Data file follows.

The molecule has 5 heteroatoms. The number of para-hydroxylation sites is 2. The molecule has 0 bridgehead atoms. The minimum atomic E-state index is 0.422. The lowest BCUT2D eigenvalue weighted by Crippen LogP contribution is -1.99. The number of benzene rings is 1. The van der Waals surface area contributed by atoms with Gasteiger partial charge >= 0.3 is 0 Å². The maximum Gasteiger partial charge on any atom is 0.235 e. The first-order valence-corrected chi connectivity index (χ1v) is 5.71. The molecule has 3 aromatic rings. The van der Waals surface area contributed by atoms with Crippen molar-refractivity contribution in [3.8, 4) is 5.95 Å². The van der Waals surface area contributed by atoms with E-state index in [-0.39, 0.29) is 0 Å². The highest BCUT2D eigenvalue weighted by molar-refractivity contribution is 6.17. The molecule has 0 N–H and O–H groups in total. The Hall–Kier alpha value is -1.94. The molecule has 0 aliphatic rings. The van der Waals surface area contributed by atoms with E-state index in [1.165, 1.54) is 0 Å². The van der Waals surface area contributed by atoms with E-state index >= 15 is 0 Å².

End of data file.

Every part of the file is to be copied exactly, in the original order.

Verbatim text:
The molecule has 5 heteroatoms. The number of para-hydroxylation sites is 2. The molecule has 0 bridgehead atoms. The minimum atomic E-state index is 0.422. The lowest BCUT2D eigenvalue weighted by Crippen LogP contribution is -1.99. The number of benzene rings is 1. The van der Waals surface area contributed by atoms with Gasteiger partial charge >= 0.3 is 0 Å². The maximum Gasteiger partial charge on any atom is 0.235 e. The first-order valence-corrected chi connectivity index (χ1v) is 5.71. The molecule has 3 aromatic rings. The van der Waals surface area contributed by atoms with Crippen molar-refractivity contribution in [3.8, 4) is 5.95 Å². The van der Waals surface area contributed by atoms with E-state index in [-0.39, 0.29) is 0 Å². The highest BCUT2D eigenvalue weighted by molar-refractivity contribution is 6.17. The molecule has 0 N–H and O–H groups in total. The Hall–Kier alpha value is -1.94. The molecule has 0 aliphatic rings. The van der Waals surface area contributed by atoms with E-state index in [1.165, 1.54) is 0 Å². The van der Waals surface area contributed by atoms with E-state index >= 15 is 0 Å².